Re: BOOKS: The Five Ages of the Univese (Also Re: omega-point-deity)

Date: Fri Jul 07 2000 - 07:49:53 MDT

I read the book last year. These fellows are very bright and Bradbury's
observation that they gave Tipler short-shrift, is accurate but
understandable. Back in 1996 Adam's and Laughlin announced their 'open
universe' evidence at a scientific meeting, and have staked years of research
to establish this as the primary theory-which it is. Having said that, I see
too much contrary work, by good scientists to crown these guys, or even
Perlmutter, with the crown of absolute truth. Not yet anyway.

In a message dated 7/7/00 5:55:13 AM Pacific Daylight Time, writes:

<< While in France last week, I finished reading
   "The Five Ages of the Universe",
   by Fred Adams and Greg Laughlin, Touchstone, 1999
 which is a comprehensible interpretation of the hard-physics paper Anders
 first mentioned (and I subsequently referenced) regarding the evolution
 and eventual end of the universe.
 The good news is the book is very readable and pretty optimistic
 for future possibilities. We can clearly get through the stelliferous
 era (10^14 years), and if dark matter is real, probably the degenerate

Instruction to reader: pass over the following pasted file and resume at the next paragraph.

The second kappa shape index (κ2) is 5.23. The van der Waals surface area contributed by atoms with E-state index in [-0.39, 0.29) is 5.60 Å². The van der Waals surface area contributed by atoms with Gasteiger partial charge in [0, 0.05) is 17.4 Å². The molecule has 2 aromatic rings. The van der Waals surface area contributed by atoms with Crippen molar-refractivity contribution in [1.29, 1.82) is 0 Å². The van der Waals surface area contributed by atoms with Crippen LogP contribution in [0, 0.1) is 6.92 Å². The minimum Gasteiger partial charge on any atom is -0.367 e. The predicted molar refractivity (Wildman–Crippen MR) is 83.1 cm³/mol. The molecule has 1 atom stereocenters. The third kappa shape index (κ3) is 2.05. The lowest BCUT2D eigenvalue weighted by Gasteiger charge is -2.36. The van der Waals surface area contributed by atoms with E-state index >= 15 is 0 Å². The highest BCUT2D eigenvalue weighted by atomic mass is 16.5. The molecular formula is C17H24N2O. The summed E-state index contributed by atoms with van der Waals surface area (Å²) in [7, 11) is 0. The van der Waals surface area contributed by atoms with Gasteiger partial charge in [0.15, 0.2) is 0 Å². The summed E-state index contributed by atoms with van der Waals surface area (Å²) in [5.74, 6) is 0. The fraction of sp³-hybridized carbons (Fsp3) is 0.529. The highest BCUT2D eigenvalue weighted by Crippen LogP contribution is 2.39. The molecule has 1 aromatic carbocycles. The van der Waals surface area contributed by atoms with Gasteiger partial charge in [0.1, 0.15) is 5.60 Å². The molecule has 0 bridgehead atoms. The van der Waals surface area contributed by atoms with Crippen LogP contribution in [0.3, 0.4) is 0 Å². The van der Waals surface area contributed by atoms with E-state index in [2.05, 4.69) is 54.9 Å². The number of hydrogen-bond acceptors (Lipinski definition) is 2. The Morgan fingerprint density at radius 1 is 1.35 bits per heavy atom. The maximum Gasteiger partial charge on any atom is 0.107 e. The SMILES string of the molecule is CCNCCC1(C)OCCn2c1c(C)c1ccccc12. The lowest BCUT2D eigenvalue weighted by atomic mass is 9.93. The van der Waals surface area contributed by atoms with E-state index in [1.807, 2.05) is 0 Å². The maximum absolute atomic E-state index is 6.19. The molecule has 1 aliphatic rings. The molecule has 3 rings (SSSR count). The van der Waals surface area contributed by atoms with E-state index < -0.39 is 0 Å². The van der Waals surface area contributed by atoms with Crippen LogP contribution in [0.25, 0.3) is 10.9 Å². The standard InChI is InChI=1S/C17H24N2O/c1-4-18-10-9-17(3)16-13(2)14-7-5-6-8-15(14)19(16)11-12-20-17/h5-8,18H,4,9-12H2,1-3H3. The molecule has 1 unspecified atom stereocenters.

era (10^39th years), though at a much reduced computation rate, and
 perhaps even the black hole era (10^100 years).
 They fail to delve into the possibilities SIs "saving" hydrogen
 for controlled burning after the stelliferous era, or SI engineering
 to prevent the proton decay of the degenerate era, or what happens
 if there is no "real" dark matter. However, they make up for it with
 a fairly wild scheme for building computers out of black holes
 (though they compute pretty slowly...). They even toss a coin or two
 at generating escape universes.
 They also dump a fair amount of cold water on contracting universes,
 have only a single reference for Tipler and don't discuss the
 Omega-point Theory at all, presumably being unworthy of consideration
 given our current knowledge of the universe.
 Though I haven't read the entire Omega-point discussion, I'd urge
 those people who have a problem with it to have people read this book.
 It rests on a hard-core physical view of the universe as it is currently
 perceived today (with only some "minor" stretching vis-a-vis the dark
 matter and lifetime of the proton [for which only theoretical arguments
 currently exist]).
 If future editions get extended to include some of the concepts we
 frequently discuss, then we will have a nice framework on which to
 rest many extropian perspectives.
 I'd urge adding this book to the EI booklist as "approved"
 reading material.
 Robert >>

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